Five years ago, the FAA raised the mandatory retirement age to 65. The FAA will try to convince you that this was done for two reasons, the first being to bring the United States in to ICAO compliance with other nations around the world, and the second being that after more than 40 years of an age 60 rule, scientific data from around the world supported an increase to age 65, so long as only one pilot on a crew is older than. The reality is that for 40 years the various unions did not want to raise the age because of the impact it would have on the career progression of the younger ranks, and the airlines didn’t want it because that was five more years of paying top dollar to senior pilots while also running the risk of high-cost medical insurance claims.
Reality set it in, however, when airlines began to dump their traditional pension plans. When that happened, senior pilots suddenly faced the possibility of not being able to afford retirement. Further, while one branch of the government mandated retirement (FAA), another (Congress) would not allow an exemption allowing said pilots access to full Social Security benefits even though they were no longer allowed to work. The unions, realizing that a huge wave of soon-to-be-retired pilots would be hitting the streets with no pension and no way to work, hastily conducted “studies” that in a matter of weeks overturned decades of resistance, and voila, they suddenly supported an increase in the retirement age to 65. Funny how that happens.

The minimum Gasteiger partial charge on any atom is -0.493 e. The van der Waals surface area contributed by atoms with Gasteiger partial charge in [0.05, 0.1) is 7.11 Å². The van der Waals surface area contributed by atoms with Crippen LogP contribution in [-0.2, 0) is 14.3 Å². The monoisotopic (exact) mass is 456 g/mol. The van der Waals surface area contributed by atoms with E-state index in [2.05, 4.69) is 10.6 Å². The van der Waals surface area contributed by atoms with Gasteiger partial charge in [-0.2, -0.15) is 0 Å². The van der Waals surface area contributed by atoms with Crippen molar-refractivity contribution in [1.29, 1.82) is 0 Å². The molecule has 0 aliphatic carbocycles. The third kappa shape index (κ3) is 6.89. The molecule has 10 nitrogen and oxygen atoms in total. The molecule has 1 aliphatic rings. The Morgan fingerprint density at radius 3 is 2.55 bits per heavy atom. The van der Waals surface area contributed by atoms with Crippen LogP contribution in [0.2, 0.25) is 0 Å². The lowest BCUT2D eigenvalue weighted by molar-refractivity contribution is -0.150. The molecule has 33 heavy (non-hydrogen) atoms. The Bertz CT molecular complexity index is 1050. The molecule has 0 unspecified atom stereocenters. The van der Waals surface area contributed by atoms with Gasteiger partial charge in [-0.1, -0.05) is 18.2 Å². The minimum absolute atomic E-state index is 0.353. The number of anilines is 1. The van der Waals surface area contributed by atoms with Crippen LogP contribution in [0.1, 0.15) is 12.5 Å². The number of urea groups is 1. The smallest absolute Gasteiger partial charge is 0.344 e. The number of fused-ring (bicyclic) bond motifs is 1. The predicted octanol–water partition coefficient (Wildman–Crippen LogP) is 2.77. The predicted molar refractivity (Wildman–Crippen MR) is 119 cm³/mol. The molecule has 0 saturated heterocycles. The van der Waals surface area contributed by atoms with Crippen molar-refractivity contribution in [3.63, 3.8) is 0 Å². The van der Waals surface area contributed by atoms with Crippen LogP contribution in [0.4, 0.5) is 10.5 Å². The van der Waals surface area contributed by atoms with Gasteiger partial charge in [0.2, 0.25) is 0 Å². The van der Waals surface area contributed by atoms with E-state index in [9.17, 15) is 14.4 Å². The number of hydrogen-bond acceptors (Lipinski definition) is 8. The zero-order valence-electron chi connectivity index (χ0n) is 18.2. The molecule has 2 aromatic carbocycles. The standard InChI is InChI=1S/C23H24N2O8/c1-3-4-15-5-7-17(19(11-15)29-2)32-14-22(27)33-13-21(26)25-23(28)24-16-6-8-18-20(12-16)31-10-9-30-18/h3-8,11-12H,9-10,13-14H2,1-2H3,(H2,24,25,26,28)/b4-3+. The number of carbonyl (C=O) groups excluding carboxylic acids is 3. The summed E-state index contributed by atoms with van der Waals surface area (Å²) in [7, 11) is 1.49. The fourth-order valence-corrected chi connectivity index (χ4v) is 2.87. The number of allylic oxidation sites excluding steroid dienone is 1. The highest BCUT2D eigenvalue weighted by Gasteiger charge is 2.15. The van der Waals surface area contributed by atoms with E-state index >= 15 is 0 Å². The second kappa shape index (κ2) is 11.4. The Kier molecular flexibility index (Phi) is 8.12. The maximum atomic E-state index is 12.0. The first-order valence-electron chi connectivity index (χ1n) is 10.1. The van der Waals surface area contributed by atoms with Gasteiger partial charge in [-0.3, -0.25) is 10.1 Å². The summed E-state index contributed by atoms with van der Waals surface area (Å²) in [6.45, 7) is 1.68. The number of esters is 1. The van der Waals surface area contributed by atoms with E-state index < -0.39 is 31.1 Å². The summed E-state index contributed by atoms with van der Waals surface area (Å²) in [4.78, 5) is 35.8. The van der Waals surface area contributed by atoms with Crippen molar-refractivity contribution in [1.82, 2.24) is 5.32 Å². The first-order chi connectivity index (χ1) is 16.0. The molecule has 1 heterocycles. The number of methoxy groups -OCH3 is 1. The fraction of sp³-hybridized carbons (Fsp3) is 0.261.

The airlines, in turn, realizing they had no leg to stand on, also realized that there were very few pilots left to replace the regional captains that would be moving up to the majors, and they quietly withdrew opposition to the new age, and holstered their weapons.
Now, the day of reckoning is here. In the past five years, there are have been a few retirements, and almost no hiring, and also almost no training. Plus, new rules slated to be published in August have everyone on edge regarding future requirements. Also, in the last five years, a few things have changed. Banks aren’t handing money out like they did, potential pilots are recognizing the much higher risk factor of low pay and high loan payments, and more importantly, a lot of furloughed pilots have left the industry. The age 65 rule goes into effect in December 2012, but the airlines must begin training well in advance of that, and some have. JetBlue has done some hiring for expansion, as has Southwest. But next year, Continental/United will have to begin planning for a mass exodus of CAL pilots, and USAir will need to begin planning on almost every captain from the East side hanging up their wings. Not far behind will be the Northwest pilots at Delta, and in a few years, American will begin a massive purge of the original “B” scale pilots. Their replacements will be regional captains.
New regional first officers are already in short supply. AMR Eagle has dropped its minimum hour requirements down to 500, and other carriers are requiring only 50 hours of multi-engine time. At least one regional has canceled a few classes because of no-shows or because only a few showed up. I personally know at least one pilot from my own airline that has been offered class dates on the phone from recruiters, sight unseen, on more than one occasion.
This is the beginning of the wave. By this time next year, especially if the new rest rules as proposed go into effect, the regionals are going to be scrambling to build a pilot corp. The rest rules alone will require hiring more people. Attrition will take care of the rest. This, I believe, is the time to be getting into the industry either as a line pilot or as a well-qualified CFI at the right school.
Take advantage of it, and good luck!